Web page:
Iran talks a big game, but Trump is unfazed.
BRANDON J. WEICHERT | THE AMERICAN SPECTATOR
The little Cold War between Iran and the United States intensifies. In recent weeks, Iran supposedly hacked and crashed a European rocket that was launching a spy satellite aimed at it. The United States shot down an Iranian drone in response; the British then seized an Iranian oil tanker. In retaliation, Iran captured a British oil tanker passing through the vital oil transit chokepoint known as the Strait of Hormuz.
Now, the U.S. is moving more of its forces into the region, notably the Prince Sultan Airbase in Saudi Arabia, which was abandoned by the U.S. during the Iraq War period after it became a point of controversy in U.S.-Saudi relations. It looks, then, like the United States and Iran are destined for war. Should that purportedly inevitable conflict arrive, it is likely that the U.S. military would win any armed conflict. But the aftermath of a U.S.-Iran war could, as we saw in both Iraq and Afghanistan, potentially destroy the Trump administration’s more important domestic agenda (that is, if plans to end the conflict with Iran prove to be as feckless as recent American wars).
Contrary to all appearances, neither Iran nor the United States is headed for war. Instead, these acts are attempts to gain leverage over the other side before eventually sitting down at the negotiating table. Trump’s strategy is bold, and the stakes are high. But fortune favors the bold. If he succeeds, he will mitigate another rogue nuclear weapons threat without going to war.
Not So Hawkish as He Looks
President Donald Trump may appear as hawkish as former President George W. Bush was. But, rest assured, he is not. After all, this is a president who campaigned harder against the foreign policy legacy of his Republican predecessor Bush than he did against his Democratic Party predecessor Barack Obama. While Trump has embraced a more hawkish foreign policy than that of former President Obama (bombing Syria — twice; allowing for lethal aid to flow into Ukraine; standing up to China; threatening Venezuela), he has not replicated the disastrous war policies of either Bush or Obama.
At times, President Trump has appeared more bellicose than even the autocrats with whom he was engaged in conflict — only suddenly to reverse course and embrace less militaristic policies. This trend is most notably playing out in the unfolding North Korea situation, wherein a year’s worth of growing hostility between Washington and Pyongyang turned into a historic round of meetings between Trump and the North Korean leader, Kim Jong-un. Thanks to Trump’s winning combination of aggression and unpredictability, tensions have cooled between the two countries.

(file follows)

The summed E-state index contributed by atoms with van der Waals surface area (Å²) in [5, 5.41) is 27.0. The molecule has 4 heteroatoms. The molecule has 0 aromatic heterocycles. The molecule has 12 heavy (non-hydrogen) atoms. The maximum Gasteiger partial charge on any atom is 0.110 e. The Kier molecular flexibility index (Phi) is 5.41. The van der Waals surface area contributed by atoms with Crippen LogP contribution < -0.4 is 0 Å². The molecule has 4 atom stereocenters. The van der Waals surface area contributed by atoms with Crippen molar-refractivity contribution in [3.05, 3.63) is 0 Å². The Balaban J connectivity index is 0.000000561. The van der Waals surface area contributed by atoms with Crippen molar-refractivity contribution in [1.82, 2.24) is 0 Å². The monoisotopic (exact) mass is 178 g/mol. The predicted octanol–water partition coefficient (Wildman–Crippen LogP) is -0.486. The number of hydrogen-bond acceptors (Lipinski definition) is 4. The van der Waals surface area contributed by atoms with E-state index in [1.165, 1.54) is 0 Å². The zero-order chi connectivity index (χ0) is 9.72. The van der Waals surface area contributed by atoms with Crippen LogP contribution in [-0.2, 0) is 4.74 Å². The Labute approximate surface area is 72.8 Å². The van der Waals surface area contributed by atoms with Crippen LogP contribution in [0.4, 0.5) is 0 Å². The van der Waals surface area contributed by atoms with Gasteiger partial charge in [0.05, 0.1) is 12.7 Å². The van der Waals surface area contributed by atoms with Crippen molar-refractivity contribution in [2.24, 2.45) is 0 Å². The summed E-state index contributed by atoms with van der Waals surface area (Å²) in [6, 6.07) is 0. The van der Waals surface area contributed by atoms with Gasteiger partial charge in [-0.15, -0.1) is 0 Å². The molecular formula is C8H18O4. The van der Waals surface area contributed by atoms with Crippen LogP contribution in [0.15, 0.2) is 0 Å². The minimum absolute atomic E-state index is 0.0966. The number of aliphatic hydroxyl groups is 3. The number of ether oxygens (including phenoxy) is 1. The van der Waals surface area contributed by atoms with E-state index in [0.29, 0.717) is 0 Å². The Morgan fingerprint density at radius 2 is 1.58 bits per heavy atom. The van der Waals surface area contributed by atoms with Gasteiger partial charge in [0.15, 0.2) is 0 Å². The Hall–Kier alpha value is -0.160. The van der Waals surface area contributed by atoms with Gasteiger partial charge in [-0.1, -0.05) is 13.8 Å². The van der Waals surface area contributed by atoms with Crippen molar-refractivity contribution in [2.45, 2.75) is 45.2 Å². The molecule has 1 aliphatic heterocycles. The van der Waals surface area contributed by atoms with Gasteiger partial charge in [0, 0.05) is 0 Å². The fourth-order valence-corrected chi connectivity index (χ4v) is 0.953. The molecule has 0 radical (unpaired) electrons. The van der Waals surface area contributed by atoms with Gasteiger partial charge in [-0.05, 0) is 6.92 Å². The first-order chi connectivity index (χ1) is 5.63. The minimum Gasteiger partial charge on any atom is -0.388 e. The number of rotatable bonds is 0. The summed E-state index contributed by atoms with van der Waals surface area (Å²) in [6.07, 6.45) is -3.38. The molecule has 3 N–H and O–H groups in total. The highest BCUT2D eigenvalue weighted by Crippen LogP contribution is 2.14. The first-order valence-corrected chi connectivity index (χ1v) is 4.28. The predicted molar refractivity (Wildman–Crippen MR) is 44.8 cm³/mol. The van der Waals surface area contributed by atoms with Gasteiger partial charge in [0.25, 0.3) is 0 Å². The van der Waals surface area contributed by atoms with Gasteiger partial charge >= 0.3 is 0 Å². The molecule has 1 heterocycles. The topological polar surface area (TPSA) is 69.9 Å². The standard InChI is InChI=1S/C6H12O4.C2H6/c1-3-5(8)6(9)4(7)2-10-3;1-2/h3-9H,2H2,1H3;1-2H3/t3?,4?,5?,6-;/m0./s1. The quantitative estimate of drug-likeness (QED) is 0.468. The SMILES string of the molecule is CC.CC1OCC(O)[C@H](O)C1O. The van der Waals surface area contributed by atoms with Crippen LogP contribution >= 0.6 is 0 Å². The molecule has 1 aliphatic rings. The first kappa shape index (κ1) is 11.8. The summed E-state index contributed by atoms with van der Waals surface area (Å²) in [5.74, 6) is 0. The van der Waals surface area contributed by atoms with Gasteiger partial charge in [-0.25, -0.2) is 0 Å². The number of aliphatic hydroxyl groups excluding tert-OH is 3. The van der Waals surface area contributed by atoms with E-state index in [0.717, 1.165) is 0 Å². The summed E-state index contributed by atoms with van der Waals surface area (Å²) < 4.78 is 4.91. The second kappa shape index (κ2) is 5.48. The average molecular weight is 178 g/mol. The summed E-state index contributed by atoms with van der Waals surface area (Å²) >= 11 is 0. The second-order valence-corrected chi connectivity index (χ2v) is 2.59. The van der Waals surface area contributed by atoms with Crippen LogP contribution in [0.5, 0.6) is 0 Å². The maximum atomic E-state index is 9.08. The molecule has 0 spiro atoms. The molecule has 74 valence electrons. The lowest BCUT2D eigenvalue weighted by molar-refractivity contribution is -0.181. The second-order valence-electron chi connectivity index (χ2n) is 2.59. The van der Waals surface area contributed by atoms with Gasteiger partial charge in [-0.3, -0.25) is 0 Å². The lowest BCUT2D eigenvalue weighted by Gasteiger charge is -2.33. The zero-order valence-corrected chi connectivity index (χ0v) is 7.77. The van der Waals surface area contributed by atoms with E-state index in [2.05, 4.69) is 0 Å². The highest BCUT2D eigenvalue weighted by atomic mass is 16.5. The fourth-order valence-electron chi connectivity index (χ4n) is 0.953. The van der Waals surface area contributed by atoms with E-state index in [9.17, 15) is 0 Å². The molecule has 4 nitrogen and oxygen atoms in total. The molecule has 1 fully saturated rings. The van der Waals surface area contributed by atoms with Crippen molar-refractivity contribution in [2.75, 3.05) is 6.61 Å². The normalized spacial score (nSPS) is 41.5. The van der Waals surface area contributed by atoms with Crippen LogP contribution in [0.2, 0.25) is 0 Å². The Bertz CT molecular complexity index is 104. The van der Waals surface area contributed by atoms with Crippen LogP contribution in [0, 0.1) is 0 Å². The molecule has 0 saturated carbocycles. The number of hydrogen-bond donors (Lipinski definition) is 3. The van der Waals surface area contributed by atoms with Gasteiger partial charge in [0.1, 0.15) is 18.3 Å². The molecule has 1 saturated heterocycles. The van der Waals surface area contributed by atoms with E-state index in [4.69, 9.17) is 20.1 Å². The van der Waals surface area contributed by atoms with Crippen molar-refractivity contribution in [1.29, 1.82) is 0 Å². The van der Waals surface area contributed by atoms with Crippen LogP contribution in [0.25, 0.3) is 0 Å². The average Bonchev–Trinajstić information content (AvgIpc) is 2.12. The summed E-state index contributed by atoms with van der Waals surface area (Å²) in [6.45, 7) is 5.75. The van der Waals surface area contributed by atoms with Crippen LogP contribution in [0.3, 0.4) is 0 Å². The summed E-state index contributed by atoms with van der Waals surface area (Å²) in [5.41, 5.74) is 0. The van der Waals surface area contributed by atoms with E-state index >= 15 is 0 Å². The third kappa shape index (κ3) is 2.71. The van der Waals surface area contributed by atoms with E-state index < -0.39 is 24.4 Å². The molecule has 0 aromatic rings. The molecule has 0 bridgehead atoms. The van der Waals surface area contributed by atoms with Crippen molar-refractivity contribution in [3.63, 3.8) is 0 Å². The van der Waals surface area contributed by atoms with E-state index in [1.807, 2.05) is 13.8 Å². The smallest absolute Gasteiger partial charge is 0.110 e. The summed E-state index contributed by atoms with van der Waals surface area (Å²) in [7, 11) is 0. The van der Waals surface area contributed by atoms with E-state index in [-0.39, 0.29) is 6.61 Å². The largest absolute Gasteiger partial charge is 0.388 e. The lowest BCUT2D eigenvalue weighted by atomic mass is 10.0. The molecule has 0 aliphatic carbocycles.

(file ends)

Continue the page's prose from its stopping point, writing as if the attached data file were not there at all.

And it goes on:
A similar program is likely at play with Iran.
There has been much talk about how Trump’s warmongering national security adviser, John Bolton, was setting the United States up for a massive conflict against Iran. But Trump has consistently overruled Bolton, preventing the situation with Iran from escalating into all-out war. Despite his disagreements with Bolton, though, the president believes that it is in his benefit to tout Bolton’s warmongering bona fides to encourage Iran to negotiate with him. It’s a deft — though risky — strategy.
Iran Fears Trump (and the U.S. Military)
For all of their rhetoric about wanting a war with the United States and their aggressive actions in recent weeks, the Iranians stopped just shy of taking any action that would trigger an American invasion of Iran. Rather than threatening war, Iran and the United States are competing for leverage for pending diplomatic talks, following the exact same pattern that Trump pursued when dealing with North Korea’s threats two years ago.
Iran is going to be more difficult to deal with through maximum pressure than North Korea, but Trump’s logic remains the same: cut off all alternative avenues for effective resistance to the Iranian leadership and then force them to choose between a war that will most certainly end in their regime’s destruction or diplomatic talks with the Trump administration. Tensions will mount over time, but it is more than likely that Tehran will buckle under the pressure — especially as their economy collapses. Shortly before they seized the British oil tanker, reports indicated that the Iranian leaders were willing to meet with President Trump.
In fact, Iran’s targeting of British — rather than American — tankers indicates a deep fear of American military reprisal under President Trump’s leadership. Iran’s leaders understand that London’s response to their aggression will likely be as weak as its response to Iran’s unlawful seizure of 15 British sailors operating in Iraqi waters in 2007.
The maximum pressure campaign should inevitably force Iran to the negotiating table over the long run. The Trump team will need nerves of steel and an ability not to overreact to continual Iranian provocations. For their part, Iran is banking on the Americans overplaying their hand enough that Tehran can call Trump’s bluff. That could be a major perception victory, perhaps convincing the world that the United States is weak and its position is faltering in a shift that would generate much-needed geostrategic momentum for Iran.
Trump and the mullahs are playing a very dangerous game, but it is one that Trump can win. There will, however, be more provocations and greater tension in the near future. It is important to remember, though, that neither country actually wants war. This plays to Trump’s advantage because Iran has little leverage over the United States outside of its nuclear weapons threat potential. Trump must not lose his head. He stands to benefit bigly if he can get the Iranians to the table.